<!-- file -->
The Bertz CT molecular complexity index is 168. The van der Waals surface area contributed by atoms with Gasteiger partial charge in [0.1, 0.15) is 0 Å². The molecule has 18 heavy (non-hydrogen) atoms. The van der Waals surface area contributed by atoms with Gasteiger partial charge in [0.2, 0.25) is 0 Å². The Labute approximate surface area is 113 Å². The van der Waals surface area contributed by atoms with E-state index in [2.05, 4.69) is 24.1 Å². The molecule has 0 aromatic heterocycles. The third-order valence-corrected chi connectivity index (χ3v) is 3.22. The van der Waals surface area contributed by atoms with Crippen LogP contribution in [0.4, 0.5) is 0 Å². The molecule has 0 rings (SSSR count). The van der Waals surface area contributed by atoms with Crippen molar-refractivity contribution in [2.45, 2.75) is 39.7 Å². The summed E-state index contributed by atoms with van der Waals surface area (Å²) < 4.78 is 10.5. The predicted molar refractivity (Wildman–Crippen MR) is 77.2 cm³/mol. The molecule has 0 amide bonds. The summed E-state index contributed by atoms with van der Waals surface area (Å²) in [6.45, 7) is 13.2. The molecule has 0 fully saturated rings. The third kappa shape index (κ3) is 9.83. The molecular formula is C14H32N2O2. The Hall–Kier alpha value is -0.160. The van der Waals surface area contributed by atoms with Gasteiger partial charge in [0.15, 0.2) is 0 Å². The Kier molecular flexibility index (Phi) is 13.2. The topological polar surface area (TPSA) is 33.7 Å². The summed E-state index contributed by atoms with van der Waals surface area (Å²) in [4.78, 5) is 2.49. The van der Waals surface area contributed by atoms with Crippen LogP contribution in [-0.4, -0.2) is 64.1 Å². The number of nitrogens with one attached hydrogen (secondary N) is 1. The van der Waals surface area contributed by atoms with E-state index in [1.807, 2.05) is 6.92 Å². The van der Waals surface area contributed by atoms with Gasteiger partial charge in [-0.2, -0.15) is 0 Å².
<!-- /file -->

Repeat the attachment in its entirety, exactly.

The Bertz CT molecular complexity index is 168. The van der Waals surface area contributed by atoms with Gasteiger partial charge in [0.1, 0.15) is 0 Å². The molecule has 18 heavy (non-hydrogen) atoms. The van der Waals surface area contributed by atoms with Gasteiger partial charge in [0.2, 0.25) is 0 Å². The Labute approximate surface area is 113 Å². The van der Waals surface area contributed by atoms with E-state index in [2.05, 4.69) is 24.1 Å². The molecule has 0 aromatic heterocycles. The third-order valence-corrected chi connectivity index (χ3v) is 3.22. The van der Waals surface area contributed by atoms with Crippen LogP contribution in [0.4, 0.5) is 0 Å². The molecule has 0 rings (SSSR count). The van der Waals surface area contributed by atoms with Crippen molar-refractivity contribution in [2.45, 2.75) is 39.7 Å². The summed E-state index contributed by atoms with van der Waals surface area (Å²) < 4.78 is 10.5. The predicted molar refractivity (Wildman–Crippen MR) is 77.2 cm³/mol. The molecule has 0 amide bonds. The summed E-state index contributed by atoms with van der Waals surface area (Å²) in [6.45, 7) is 13.2. The molecule has 0 fully saturated rings. The third kappa shape index (κ3) is 9.83. The molecular formula is C14H32N2O2. The Hall–Kier alpha value is -0.160. The van der Waals surface area contributed by atoms with Gasteiger partial charge in [0.15, 0.2) is 0 Å². The Kier molecular flexibility index (Phi) is 13.2. The topological polar surface area (TPSA) is 33.7 Å². The summed E-state index contributed by atoms with van der Waals surface area (Å²) in [4.78, 5) is 2.49. The van der Waals surface area contributed by atoms with Crippen LogP contribution in [-0.4, -0.2) is 64.1 Å². The number of nitrogens with one attached hydrogen (secondary N) is 1. The van der Waals surface area contributed by atoms with E-state index in [1.807, 2.05) is 6.92 Å². The van der Waals surface area contributed by atoms with Gasteiger partial charge in [-0.2, -0.15) is 0 Å².